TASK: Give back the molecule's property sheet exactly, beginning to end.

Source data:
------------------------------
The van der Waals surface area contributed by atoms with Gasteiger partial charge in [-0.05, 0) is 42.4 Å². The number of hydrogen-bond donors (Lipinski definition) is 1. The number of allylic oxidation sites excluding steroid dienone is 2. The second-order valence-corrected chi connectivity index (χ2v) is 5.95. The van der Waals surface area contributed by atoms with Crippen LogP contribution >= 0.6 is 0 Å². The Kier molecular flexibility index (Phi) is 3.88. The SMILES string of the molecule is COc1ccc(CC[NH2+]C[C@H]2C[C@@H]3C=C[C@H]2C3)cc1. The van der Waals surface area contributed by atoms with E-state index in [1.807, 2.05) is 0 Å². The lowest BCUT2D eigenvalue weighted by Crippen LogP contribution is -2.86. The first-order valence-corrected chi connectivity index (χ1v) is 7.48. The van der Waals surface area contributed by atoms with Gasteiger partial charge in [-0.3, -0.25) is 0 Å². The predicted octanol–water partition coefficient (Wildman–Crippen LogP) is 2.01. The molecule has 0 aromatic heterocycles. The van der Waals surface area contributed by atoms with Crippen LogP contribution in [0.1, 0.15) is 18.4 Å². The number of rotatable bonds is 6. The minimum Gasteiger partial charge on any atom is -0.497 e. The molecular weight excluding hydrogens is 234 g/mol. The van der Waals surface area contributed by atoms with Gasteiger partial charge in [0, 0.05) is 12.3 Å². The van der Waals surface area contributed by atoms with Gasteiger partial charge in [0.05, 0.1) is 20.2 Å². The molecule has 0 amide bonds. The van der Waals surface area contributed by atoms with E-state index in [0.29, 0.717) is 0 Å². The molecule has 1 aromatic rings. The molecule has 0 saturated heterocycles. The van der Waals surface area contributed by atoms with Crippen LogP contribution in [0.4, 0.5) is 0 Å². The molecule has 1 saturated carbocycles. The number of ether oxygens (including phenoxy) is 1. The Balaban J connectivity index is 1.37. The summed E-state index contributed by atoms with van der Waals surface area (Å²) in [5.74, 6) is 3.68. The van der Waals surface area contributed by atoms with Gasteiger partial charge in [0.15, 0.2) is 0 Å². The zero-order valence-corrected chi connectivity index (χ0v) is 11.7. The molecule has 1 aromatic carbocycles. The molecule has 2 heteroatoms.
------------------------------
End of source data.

The van der Waals surface area contributed by atoms with Gasteiger partial charge in [-0.05, 0) is 42.4 Å². The number of hydrogen-bond donors (Lipinski definition) is 1. The number of allylic oxidation sites excluding steroid dienone is 2. The second-order valence-corrected chi connectivity index (χ2v) is 5.95. The van der Waals surface area contributed by atoms with Crippen LogP contribution >= 0.6 is 0 Å². The Kier molecular flexibility index (Phi) is 3.88. The SMILES string of the molecule is COc1ccc(CC[NH2+]C[C@H]2C[C@@H]3C=C[C@H]2C3)cc1. The van der Waals surface area contributed by atoms with E-state index in [1.807, 2.05) is 0 Å². The lowest BCUT2D eigenvalue weighted by Crippen LogP contribution is -2.86. The first-order valence-corrected chi connectivity index (χ1v) is 7.48. The van der Waals surface area contributed by atoms with Gasteiger partial charge in [-0.3, -0.25) is 0 Å². The predicted octanol–water partition coefficient (Wildman–Crippen LogP) is 2.01. The molecule has 0 aromatic heterocycles. The van der Waals surface area contributed by atoms with Crippen LogP contribution in [0.1, 0.15) is 18.4 Å². The number of rotatable bonds is 6. The minimum Gasteiger partial charge on any atom is -0.497 e. The molecular weight excluding hydrogens is 234 g/mol. The van der Waals surface area contributed by atoms with Gasteiger partial charge in [0, 0.05) is 12.3 Å². The van der Waals surface area contributed by atoms with Gasteiger partial charge in [0.05, 0.1) is 20.2 Å². The molecule has 0 amide bonds. The van der Waals surface area contributed by atoms with E-state index in [0.29, 0.717) is 0 Å². The molecule has 1 aromatic rings. The molecule has 0 saturated heterocycles. The van der Waals surface area contributed by atoms with Crippen LogP contribution in [0.4, 0.5) is 0 Å². The molecule has 1 saturated carbocycles. The number of ether oxygens (including phenoxy) is 1. The Balaban J connectivity index is 1.37. The summed E-state index contributed by atoms with van der Waals surface area (Å²) in [5.74, 6) is 3.68. The van der Waals surface area contributed by atoms with Gasteiger partial charge in [0.15, 0.2) is 0 Å². The zero-order valence-corrected chi connectivity index (χ0v) is 11.7. The molecule has 1 aromatic carbocycles. The molecule has 2 heteroatoms.